These contours of ice particle area density show contrail development over twenty minutes after the aircraft has passed as seen by an observer on the ground. The periodic puffy structures are formed by the Crow instability and persist long after the vortices themselves have dissipated.
Content from External Source
 
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skephu

Senior Member.
Thanks! Now this explanation is quite heavy and technical. I'm trying to simplify it so that laypersons can understand it. But I don't understand it completely myself. So let's try to put it into simpler terms:
  1. As the airplane flies, it pushes down the air, which generates two huge counter-rotating vortices.
  2. The cores of these vortices spin very fast, and they will not stay straight; instead they start to assume a corkscrew-like shape.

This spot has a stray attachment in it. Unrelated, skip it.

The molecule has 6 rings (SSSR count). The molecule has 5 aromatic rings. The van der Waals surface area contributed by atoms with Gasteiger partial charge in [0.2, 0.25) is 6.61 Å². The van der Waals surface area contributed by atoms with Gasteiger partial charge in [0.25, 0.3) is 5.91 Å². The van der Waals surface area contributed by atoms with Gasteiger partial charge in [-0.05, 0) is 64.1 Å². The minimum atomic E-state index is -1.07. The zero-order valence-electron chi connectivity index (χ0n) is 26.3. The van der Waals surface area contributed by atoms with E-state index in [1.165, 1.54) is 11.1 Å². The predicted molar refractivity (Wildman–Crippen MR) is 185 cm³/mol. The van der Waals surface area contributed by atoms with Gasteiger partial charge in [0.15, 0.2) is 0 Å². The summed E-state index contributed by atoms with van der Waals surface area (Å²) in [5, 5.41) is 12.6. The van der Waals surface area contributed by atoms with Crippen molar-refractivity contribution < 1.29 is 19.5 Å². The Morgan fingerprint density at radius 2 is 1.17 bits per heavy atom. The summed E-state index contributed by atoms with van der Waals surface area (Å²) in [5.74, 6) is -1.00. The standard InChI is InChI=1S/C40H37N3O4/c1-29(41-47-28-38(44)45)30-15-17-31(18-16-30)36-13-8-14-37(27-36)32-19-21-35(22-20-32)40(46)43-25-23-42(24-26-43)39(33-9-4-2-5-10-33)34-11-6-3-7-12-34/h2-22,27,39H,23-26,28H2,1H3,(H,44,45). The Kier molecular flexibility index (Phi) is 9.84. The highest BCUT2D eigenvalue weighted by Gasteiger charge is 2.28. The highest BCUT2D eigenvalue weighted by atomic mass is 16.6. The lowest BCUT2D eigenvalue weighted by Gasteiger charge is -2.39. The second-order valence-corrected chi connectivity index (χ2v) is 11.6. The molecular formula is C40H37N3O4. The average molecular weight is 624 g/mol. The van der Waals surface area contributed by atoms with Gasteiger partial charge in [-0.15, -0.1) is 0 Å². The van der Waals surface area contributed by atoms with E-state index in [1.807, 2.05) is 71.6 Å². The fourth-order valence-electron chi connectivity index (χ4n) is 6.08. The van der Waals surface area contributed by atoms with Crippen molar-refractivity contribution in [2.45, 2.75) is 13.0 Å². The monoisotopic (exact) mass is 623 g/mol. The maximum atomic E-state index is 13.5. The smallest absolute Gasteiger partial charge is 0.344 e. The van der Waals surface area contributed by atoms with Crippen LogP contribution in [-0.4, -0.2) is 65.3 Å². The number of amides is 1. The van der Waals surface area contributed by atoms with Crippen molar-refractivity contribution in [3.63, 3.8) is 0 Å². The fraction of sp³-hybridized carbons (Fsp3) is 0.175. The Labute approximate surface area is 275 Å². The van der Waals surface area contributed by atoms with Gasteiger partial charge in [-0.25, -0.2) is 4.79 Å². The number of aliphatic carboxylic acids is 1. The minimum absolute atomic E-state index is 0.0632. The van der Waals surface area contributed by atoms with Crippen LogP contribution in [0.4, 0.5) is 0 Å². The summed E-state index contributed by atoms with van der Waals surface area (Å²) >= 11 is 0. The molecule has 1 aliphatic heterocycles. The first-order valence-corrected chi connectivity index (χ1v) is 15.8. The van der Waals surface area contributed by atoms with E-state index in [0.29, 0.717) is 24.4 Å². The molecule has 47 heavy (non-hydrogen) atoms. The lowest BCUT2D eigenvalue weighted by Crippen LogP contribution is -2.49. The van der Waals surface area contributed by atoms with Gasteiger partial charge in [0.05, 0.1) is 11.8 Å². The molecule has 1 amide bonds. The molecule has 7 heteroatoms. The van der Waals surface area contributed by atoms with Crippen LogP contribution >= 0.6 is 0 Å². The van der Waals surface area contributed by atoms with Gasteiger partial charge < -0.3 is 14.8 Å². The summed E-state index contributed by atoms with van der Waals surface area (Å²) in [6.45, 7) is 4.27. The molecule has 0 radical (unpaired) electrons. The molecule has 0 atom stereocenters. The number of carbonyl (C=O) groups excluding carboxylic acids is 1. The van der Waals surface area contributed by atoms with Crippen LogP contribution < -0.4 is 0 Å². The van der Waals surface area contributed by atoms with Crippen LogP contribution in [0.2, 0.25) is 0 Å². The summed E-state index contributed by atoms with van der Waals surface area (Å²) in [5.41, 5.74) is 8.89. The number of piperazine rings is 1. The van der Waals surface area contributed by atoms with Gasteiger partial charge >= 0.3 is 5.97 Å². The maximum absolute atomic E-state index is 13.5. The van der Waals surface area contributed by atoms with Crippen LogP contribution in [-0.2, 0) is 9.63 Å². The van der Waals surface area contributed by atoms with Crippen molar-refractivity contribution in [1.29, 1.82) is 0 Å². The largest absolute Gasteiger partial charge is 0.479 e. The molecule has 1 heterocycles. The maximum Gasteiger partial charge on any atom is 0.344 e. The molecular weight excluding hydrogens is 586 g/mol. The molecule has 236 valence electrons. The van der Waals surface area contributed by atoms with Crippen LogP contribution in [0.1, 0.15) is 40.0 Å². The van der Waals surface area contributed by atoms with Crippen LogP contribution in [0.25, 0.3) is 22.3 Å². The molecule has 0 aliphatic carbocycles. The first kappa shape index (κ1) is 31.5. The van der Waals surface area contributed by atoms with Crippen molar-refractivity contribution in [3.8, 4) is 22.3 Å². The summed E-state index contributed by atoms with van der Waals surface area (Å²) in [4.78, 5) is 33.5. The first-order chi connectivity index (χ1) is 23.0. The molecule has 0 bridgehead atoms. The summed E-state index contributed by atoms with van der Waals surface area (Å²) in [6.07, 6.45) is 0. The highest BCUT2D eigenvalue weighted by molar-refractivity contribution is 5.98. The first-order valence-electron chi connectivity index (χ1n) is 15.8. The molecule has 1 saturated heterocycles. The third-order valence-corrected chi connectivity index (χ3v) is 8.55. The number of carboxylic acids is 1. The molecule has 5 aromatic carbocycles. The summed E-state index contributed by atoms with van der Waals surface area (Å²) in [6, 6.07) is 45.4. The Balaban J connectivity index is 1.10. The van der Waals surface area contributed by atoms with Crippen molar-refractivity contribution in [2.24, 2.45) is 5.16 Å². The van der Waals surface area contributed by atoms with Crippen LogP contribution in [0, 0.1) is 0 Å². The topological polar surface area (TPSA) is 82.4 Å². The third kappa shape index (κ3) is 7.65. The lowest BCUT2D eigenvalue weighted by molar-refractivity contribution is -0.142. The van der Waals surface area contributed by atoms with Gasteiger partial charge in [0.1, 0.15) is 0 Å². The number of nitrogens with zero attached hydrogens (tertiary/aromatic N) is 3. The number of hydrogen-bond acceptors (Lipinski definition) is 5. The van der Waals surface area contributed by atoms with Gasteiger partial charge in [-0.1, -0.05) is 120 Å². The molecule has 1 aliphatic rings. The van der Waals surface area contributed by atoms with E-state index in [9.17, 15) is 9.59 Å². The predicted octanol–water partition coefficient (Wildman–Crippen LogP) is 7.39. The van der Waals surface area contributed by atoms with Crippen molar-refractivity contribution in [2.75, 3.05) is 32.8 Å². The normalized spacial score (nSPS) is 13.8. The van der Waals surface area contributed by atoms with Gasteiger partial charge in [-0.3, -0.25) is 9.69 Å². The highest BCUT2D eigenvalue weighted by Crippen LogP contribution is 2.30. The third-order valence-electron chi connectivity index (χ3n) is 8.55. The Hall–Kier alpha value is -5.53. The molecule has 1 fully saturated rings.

3. Where these two corkscrews (which are mirror images of each other) are closest together, they push down the air between them strongly. This is where the pendules will appear.
Is this roughly correct?
 

Trailspotter

Senior Member.
Thanks! Now this explanation is quite heavy and technical. I'm trying to simplify it so that laypersons can understand it. But I don't understand it completely myself. So let's try to put it into simpler terms:
  1. As the airplane flies, it pushes down the air, which generates two huge counter-rotating vortices.
  2. The cores of these vortices spin very fast, and they will not stay straight; instead they start to assume a corkscrew-like shape.
  3. Where these two corkscrews (which are mirror images of each other) are closest together, they push down the air between them strongly. This is where the pendules will appear.
Is this roughly correct?
1. Correct.